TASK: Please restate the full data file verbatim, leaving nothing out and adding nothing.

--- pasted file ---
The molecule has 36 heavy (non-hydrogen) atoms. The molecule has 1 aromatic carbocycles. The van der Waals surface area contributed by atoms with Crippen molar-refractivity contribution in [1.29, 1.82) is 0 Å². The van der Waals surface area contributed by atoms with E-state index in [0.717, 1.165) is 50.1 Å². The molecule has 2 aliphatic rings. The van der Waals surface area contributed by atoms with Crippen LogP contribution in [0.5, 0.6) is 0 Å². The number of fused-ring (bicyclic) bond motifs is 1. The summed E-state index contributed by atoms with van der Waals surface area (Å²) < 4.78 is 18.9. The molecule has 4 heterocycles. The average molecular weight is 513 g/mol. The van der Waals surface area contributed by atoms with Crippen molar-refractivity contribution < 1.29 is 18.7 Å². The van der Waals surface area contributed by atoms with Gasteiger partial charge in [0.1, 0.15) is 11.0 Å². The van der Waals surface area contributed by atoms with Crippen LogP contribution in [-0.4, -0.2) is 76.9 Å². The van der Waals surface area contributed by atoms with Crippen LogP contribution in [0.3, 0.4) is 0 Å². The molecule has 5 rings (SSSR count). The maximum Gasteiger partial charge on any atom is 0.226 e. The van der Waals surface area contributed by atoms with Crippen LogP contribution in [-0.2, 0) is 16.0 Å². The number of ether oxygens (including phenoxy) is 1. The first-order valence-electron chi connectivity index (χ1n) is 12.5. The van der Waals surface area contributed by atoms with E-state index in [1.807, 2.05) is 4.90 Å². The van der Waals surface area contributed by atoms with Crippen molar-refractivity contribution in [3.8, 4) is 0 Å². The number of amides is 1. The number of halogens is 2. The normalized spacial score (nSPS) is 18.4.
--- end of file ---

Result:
The molecule has 36 heavy (non-hydrogen) atoms. The molecule has 1 aromatic carbocycles. The van der Waals surface area contributed by atoms with Crippen molar-refractivity contribution in [1.29, 1.82) is 0 Å². The van der Waals surface area contributed by atoms with E-state index in [0.717, 1.165) is 50.1 Å². The molecule has 2 aliphatic rings. The van der Waals surface area contributed by atoms with Crippen LogP contribution in [0.5, 0.6) is 0 Å². The number of fused-ring (bicyclic) bond motifs is 1. The summed E-state index contributed by atoms with van der Waals surface area (Å²) < 4.78 is 18.9. The molecule has 4 heterocycles. The average molecular weight is 513 g/mol. The van der Waals surface area contributed by atoms with Crippen molar-refractivity contribution < 1.29 is 18.7 Å². The van der Waals surface area contributed by atoms with Gasteiger partial charge in [0.1, 0.15) is 11.0 Å². The van der Waals surface area contributed by atoms with Crippen LogP contribution in [-0.4, -0.2) is 76.9 Å². The van der Waals surface area contributed by atoms with Crippen LogP contribution in [0.3, 0.4) is 0 Å². The molecule has 5 rings (SSSR count). The maximum Gasteiger partial charge on any atom is 0.226 e. The van der Waals surface area contributed by atoms with Crippen LogP contribution in [-0.2, 0) is 16.0 Å². The number of ether oxygens (including phenoxy) is 1. The first-order valence-electron chi connectivity index (χ1n) is 12.5. The van der Waals surface area contributed by atoms with E-state index in [1.807, 2.05) is 4.90 Å². The van der Waals surface area contributed by atoms with Crippen molar-refractivity contribution in [3.8, 4) is 0 Å². The number of amides is 1. The number of halogens is 2. The normalized spacial score (nSPS) is 18.4.